Jonathan Papelbon

The typical Hall of Fame career starts at around age 20 or 21. You may or may not be surprised at how difficult it is to make the Hall of Fame if you don’t debut very young. Papelbon debuted at 24 for a half season and his last season was at 35. Again, I’m going to be an old man about this. He’s not close to a Hall of Famer. Even if you’re a reliever believer, he didn’t have a long enough period. And actually this is true of Nathan too, whose case for the Hall really didn’t start until he was 28. The WAR aspect is certainly not: he has 23.3 bWAR, which is certainly not easy to do as a reliever-only guy but is certainly too achievable in my opinion to be Hall of Fame worthy.

Jake Peavy

Injuries, injuries, injuries. The greatest blocker of a Hall of Fame pitching career . With 43.7 career fWAR, he played in 16, 17, and 18 games in his age 28, 29 and age 30 seasons. He posted a 3.6 WAR season (missing 5+ starts) the year before, and a 4.3 WAR season the year after. He still managed 7.3 fWAR in those three seasons. He still probably falls short because his career ended at age 35, but without injuries, he’s closer than you think.

AJ Pierzynski

Well, I can safely say that I did not think Pierzynski was a Hall of Famer, but I did not realize how thoroughly mediocre his career was. In the grand scheme of guys trying to make it of course, it’s not. But he had just five seasons with 2+ fWAR and he was arguably a full-time starter for 13 seasons. He had two seasons with 3+ fWAR, separated by nearly a decade, at age 26 and 35. He was very durable though, playing in at least 128 games in 12 of those 13 seasons (with the notable exception being his breakthrough year, at age 24, so he probably could have made the additional 14 starts if they played him.)

Alex Rodriguez

Well, with Rodriguez, it’s very, very simple. Do you vote for people who have taken performance-enhancing drugs, or do you not? There is no debate for his candidacy if you take steroids out of the question. 113.7 career fWAR, an astounding SIX seasons with at least 9 fWAR, an additional three other seasons above 5 WAR, and yet another five additional seasons with at least 4 fWAR. It’s simply no contest.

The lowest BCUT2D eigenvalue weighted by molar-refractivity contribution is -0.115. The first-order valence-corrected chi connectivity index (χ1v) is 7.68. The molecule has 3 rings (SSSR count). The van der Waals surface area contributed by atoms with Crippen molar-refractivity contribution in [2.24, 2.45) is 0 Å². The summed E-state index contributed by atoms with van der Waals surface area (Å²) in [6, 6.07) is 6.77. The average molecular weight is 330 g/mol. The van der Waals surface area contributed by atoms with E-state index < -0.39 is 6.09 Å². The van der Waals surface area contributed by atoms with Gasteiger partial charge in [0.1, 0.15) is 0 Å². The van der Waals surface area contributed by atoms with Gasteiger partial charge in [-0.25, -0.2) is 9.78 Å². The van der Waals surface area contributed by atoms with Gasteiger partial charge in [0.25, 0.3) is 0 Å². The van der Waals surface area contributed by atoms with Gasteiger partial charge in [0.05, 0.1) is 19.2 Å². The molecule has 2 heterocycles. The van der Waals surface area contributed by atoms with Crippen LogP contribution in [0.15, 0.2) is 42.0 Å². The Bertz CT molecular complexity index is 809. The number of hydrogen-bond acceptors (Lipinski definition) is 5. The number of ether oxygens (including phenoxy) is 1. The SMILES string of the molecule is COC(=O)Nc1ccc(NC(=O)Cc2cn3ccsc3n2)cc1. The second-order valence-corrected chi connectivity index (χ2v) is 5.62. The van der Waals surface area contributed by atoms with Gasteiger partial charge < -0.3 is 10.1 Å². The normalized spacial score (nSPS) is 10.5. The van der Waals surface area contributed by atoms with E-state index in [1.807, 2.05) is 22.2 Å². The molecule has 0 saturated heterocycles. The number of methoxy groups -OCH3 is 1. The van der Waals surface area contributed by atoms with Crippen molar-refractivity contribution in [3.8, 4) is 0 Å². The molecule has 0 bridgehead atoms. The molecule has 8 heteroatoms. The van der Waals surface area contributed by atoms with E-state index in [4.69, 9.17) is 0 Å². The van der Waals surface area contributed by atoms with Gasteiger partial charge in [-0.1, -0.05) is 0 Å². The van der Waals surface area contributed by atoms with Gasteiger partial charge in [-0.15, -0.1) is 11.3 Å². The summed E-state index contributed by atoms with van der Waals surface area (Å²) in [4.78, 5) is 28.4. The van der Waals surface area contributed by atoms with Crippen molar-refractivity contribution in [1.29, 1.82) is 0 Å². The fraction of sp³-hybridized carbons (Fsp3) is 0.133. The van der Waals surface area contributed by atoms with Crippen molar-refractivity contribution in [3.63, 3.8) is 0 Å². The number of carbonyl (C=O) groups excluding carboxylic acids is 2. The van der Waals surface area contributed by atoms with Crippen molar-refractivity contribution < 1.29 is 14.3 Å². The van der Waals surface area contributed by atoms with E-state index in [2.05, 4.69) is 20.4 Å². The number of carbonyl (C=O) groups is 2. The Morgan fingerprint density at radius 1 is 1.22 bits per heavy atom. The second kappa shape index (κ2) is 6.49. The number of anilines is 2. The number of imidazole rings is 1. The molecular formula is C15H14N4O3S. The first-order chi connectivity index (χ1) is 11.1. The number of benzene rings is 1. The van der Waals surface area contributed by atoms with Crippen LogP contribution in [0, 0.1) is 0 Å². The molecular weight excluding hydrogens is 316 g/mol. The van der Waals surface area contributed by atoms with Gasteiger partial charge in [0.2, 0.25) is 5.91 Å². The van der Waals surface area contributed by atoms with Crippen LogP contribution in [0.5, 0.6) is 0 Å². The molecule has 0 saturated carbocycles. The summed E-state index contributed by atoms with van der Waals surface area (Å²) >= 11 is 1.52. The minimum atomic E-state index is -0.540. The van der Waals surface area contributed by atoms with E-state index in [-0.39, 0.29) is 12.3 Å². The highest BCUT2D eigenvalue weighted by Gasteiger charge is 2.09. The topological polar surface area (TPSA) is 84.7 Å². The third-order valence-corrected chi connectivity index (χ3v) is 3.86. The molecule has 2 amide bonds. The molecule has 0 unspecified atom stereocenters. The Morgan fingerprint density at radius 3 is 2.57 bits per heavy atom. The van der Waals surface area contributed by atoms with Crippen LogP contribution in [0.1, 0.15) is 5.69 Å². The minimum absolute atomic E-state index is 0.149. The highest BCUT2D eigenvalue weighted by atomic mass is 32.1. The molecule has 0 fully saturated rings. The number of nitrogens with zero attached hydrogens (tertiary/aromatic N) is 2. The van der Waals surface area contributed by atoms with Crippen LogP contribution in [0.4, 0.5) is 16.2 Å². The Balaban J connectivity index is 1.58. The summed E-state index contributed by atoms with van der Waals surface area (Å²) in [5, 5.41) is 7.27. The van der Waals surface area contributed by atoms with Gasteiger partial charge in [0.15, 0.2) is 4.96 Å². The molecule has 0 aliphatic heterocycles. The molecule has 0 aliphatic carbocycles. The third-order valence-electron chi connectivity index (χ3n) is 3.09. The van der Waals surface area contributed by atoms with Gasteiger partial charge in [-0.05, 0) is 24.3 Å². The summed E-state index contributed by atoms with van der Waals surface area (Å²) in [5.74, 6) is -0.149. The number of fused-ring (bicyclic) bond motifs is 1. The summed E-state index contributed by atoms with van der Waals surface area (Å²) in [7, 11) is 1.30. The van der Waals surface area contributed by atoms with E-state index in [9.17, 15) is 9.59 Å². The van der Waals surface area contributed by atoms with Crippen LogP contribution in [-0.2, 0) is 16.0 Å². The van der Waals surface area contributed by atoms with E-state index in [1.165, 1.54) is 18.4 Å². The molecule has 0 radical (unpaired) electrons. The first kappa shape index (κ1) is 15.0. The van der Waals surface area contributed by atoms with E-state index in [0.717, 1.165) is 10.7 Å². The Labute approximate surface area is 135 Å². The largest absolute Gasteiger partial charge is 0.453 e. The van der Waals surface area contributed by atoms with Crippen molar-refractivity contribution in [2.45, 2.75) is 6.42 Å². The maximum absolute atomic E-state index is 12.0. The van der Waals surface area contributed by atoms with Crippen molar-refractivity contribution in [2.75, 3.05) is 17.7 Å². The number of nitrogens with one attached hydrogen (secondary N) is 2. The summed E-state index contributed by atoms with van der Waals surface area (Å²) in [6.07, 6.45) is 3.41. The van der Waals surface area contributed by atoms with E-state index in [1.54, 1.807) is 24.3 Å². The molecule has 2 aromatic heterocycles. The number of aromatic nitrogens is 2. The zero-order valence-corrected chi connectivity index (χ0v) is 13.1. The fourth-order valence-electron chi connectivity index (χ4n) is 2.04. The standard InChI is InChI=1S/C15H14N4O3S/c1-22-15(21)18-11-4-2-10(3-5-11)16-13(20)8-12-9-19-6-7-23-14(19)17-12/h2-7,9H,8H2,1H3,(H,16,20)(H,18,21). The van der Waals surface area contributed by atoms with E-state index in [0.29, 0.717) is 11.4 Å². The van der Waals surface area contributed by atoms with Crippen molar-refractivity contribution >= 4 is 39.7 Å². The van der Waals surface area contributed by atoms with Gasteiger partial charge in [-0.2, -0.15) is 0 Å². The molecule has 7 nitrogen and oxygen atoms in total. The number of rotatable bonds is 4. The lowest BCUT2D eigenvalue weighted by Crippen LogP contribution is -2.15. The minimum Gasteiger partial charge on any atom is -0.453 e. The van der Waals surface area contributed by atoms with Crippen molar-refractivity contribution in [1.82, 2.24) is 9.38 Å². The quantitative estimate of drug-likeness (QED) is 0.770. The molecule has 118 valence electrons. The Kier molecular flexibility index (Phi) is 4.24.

I can definitely see an argument for Rodriguez that I don’t really see with Bonds (or players of his era) with regards to voting no. He got caught well after it was well-established what the consequences were. Bonds took them when it seemed like everyone was taking them and players had been taking PEDs, such as greenies, since the 1960s, without consequence.

Here’s one possible solution, and this may very well be a little too mean or dark: wait until he dies. That is my solution with Curt Schilling and Pete Rose. They get punished while they’re alive, the history of baseball still recognizes the greatest players who played the game. (I am glad Cap Anson wasn’t alive to see himself voted into the Hall) Or you could believe he should just be voted in now.

Jimmy Rollins

Rollins is a good example of just how hard it is to make the Hall of Fame. He debuted at 21-years-old, which is a good first step. From age 24 to age 33, he never had a bad year, and sprinkled in four seasons of at least 4.7 fWAR. He fell off the next year, but bounced back with a 3.8 WAR season at 35. And... he’s not really even close! Despite debuting so young, he didn’t have his first great season until 25 and he’s another player who stopped providing any value past age 35. But he was an above average player flirting with being great for a long time, and he’s not particularly close to the Hall.

Mark Teixeira

Do you know what Mark’s walk-up song should have been - and I’ll be delighted if it was: E.I. by Nelly. The chorus specifically. It functions as a tutorial on how to spell his name. Man this ballot is stuffed full of 1Bs who had short peaks. And actually his peak wasn’t all that short. He just had no longevity whatsoever. He had 37.9 fWAR from age 24 to age 31. He then had two 2+ fWAR seasons after that. He played in just 15 games during his age 32 season, was barely above replacement level in another and was -1 fWAR in his last season.

Huh. I just realized I made the case for... none of these guys to make the Hall. I may save my actual ballot for another post. Scott Rolen is a resounding hell yes on my ballot though, no need for suspense on that. Some hot takes in here, huh? Well, wasn’t really trying to start anything, just hope this sparks some discussion.